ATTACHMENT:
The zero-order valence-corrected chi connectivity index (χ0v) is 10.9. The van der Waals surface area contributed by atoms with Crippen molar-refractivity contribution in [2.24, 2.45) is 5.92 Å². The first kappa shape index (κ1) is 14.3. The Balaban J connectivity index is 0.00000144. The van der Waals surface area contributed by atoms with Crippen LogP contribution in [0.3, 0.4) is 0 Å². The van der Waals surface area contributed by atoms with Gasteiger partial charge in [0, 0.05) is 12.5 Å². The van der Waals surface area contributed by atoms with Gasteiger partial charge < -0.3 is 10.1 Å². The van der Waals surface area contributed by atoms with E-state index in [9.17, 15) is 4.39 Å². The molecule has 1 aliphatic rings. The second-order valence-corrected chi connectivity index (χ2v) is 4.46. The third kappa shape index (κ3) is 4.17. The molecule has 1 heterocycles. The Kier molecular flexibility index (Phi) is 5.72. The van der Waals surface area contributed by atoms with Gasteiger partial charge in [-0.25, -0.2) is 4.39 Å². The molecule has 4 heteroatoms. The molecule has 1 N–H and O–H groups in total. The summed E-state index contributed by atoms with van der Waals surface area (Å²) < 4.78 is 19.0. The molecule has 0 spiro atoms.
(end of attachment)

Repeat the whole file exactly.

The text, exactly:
The zero-order valence-corrected chi connectivity index (χ0v) is 10.9. The van der Waals surface area contributed by atoms with Crippen molar-refractivity contribution in [2.24, 2.45) is 5.92 Å². The first kappa shape index (κ1) is 14.3. The Balaban J connectivity index is 0.00000144. The van der Waals surface area contributed by atoms with Crippen LogP contribution in [0.3, 0.4) is 0 Å². The van der Waals surface area contributed by atoms with Gasteiger partial charge in [0, 0.05) is 12.5 Å². The van der Waals surface area contributed by atoms with Gasteiger partial charge < -0.3 is 10.1 Å². The van der Waals surface area contributed by atoms with E-state index in [9.17, 15) is 4.39 Å². The molecule has 1 aliphatic rings. The second-order valence-corrected chi connectivity index (χ2v) is 4.46. The third kappa shape index (κ3) is 4.17. The molecule has 1 heterocycles. The Kier molecular flexibility index (Phi) is 5.72. The van der Waals surface area contributed by atoms with Gasteiger partial charge in [-0.25, -0.2) is 4.39 Å². The molecule has 4 heteroatoms. The molecule has 1 N–H and O–H groups in total. The summed E-state index contributed by atoms with van der Waals surface area (Å²) < 4.78 is 19.0. The molecule has 0 spiro atoms.